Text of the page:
It's going to take more than a dopey leopard mascot to ease the anxiety and uncertainty over South Africa's bid to successfully host the 2010 World Cup. Political reasons have marred this endeavor from the beginning, and you can be sure contingency plans are in place to hold the tournament in the U.S. or Germany, or somewhere else that's prepared in case it gets yanked out from under the South Africans.
The latest blow came yesterday when President Thabo Mbeki and 11 members of his cabinet quit their posts, including finance minister Jabu Moleketi, who was running the books for the World Cup. Not good.
Worse yet, Moleketi oversees construction of physical and transportation infrastructure and he has hinted he won't continue in that role under a new government.
FIFA, meanwhile, is saying it's a manageable situation and it's already talking with a possible replacement, African National Congress boss Jacob Zuma. BTW, Zuma is being prosecuted on corruption charges.
Nothing like a stable atmosphere for your organization's biggest event, which just happens to be the world's biggest sporting tournament behind the Olympics.
Not only has government unrest cast a pall over the organization of the Cup, but violence against tourists is a perennial problem. Yet, South Africa continues to put on a happy face and play down these problems. It is also ignoring the governemnt's support of Zimbabwe and its dictator Robert Mugabe; some liken this situation to the attention the plight in Tibet drew during the Olympics. The New York Times op-ed page has addressed this issue and called for the Cup to be removed from South Africa unless Mugabe step down.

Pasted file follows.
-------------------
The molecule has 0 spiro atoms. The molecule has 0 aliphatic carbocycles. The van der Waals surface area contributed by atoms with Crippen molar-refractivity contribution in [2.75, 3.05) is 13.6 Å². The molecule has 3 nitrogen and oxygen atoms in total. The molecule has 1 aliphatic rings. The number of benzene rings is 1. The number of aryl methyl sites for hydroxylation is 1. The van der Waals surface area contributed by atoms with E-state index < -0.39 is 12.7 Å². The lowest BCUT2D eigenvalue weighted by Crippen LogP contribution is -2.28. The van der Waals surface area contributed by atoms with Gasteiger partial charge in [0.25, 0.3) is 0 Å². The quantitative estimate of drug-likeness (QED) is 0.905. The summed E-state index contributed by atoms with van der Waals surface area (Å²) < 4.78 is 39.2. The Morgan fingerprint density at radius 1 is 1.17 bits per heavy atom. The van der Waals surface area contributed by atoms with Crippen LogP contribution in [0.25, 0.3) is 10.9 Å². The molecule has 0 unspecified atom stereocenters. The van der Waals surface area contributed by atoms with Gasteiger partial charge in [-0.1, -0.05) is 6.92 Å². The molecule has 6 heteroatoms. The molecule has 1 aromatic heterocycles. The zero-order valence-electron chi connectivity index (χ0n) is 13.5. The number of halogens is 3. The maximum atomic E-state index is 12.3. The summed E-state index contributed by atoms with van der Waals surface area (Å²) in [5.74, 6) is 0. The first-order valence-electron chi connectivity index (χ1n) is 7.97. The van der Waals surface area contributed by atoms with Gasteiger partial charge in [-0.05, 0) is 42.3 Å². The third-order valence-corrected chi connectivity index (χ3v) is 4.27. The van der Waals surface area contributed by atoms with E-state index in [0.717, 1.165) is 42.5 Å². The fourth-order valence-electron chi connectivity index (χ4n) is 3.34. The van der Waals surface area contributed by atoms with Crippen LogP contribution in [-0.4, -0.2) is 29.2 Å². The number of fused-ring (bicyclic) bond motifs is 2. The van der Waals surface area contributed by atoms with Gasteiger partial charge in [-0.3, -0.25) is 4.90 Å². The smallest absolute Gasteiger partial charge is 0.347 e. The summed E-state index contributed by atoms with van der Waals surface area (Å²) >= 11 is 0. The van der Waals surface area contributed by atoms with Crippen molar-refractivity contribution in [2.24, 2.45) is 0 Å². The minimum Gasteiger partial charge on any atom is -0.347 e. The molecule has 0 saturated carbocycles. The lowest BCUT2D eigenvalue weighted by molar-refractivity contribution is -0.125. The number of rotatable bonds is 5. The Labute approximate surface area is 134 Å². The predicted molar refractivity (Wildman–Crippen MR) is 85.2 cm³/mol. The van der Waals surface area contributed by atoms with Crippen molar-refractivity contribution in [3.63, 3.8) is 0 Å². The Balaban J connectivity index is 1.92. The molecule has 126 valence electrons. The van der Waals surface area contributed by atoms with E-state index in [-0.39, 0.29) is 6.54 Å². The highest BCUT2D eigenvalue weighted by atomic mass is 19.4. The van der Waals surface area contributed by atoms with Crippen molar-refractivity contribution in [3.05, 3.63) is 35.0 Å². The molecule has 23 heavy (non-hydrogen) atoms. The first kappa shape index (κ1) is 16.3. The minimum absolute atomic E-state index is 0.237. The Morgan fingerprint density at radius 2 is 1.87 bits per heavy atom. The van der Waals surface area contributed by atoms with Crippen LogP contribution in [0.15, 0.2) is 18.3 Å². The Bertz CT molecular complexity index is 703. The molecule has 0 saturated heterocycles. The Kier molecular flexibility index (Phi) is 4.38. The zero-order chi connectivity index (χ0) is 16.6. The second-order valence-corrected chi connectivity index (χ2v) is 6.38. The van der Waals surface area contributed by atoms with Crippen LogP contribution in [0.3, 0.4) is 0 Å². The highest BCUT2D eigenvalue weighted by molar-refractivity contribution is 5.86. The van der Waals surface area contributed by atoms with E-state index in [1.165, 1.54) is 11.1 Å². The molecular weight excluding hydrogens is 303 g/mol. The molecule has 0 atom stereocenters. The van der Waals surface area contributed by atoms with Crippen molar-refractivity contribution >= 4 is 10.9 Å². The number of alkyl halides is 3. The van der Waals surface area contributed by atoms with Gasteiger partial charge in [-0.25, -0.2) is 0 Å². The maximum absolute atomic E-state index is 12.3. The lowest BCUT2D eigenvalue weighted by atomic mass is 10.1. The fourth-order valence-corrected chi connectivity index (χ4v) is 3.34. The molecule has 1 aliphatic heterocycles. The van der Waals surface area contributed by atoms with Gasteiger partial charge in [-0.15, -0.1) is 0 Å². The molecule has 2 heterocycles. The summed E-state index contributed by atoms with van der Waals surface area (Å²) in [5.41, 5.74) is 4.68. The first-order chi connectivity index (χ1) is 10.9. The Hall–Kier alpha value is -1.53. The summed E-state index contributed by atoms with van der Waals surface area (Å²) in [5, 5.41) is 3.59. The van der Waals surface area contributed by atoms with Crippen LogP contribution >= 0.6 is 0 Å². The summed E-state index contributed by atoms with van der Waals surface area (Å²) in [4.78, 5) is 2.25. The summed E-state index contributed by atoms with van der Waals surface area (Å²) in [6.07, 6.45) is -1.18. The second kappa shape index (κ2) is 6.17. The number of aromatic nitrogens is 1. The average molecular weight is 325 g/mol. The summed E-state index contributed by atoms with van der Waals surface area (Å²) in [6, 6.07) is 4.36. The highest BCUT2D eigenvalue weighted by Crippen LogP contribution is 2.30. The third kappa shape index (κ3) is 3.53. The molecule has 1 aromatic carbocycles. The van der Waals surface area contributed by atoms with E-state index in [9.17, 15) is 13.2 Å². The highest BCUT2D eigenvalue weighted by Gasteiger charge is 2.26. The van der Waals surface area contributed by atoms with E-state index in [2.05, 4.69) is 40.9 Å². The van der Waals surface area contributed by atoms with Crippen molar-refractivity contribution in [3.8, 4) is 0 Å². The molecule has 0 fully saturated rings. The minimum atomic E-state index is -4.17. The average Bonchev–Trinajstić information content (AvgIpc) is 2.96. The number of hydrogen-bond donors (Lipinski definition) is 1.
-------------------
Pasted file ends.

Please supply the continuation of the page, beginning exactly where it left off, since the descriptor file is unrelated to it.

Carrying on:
It's sad that football has to become a political stage, and it's something to be avoided, usually at all costs. But the 2010 World Cup has disaster written all over it. FIFA is steadfast in keeping the tournament in South Africa, but at what cost? Will tourists be in danger by the out of control crime? Will the infrastructure be a nightmare, and transport between venues impossible? Does the fact that the tournament is allowed to remain in South Africa indicate a condoning of the political and oppressive situation in the country by FIFA and football fans as a whole?
These are difficult questions that no one is answering. South Africa has 21 months to get its act together; may sound like a long time, but that clock is ticking--loudly.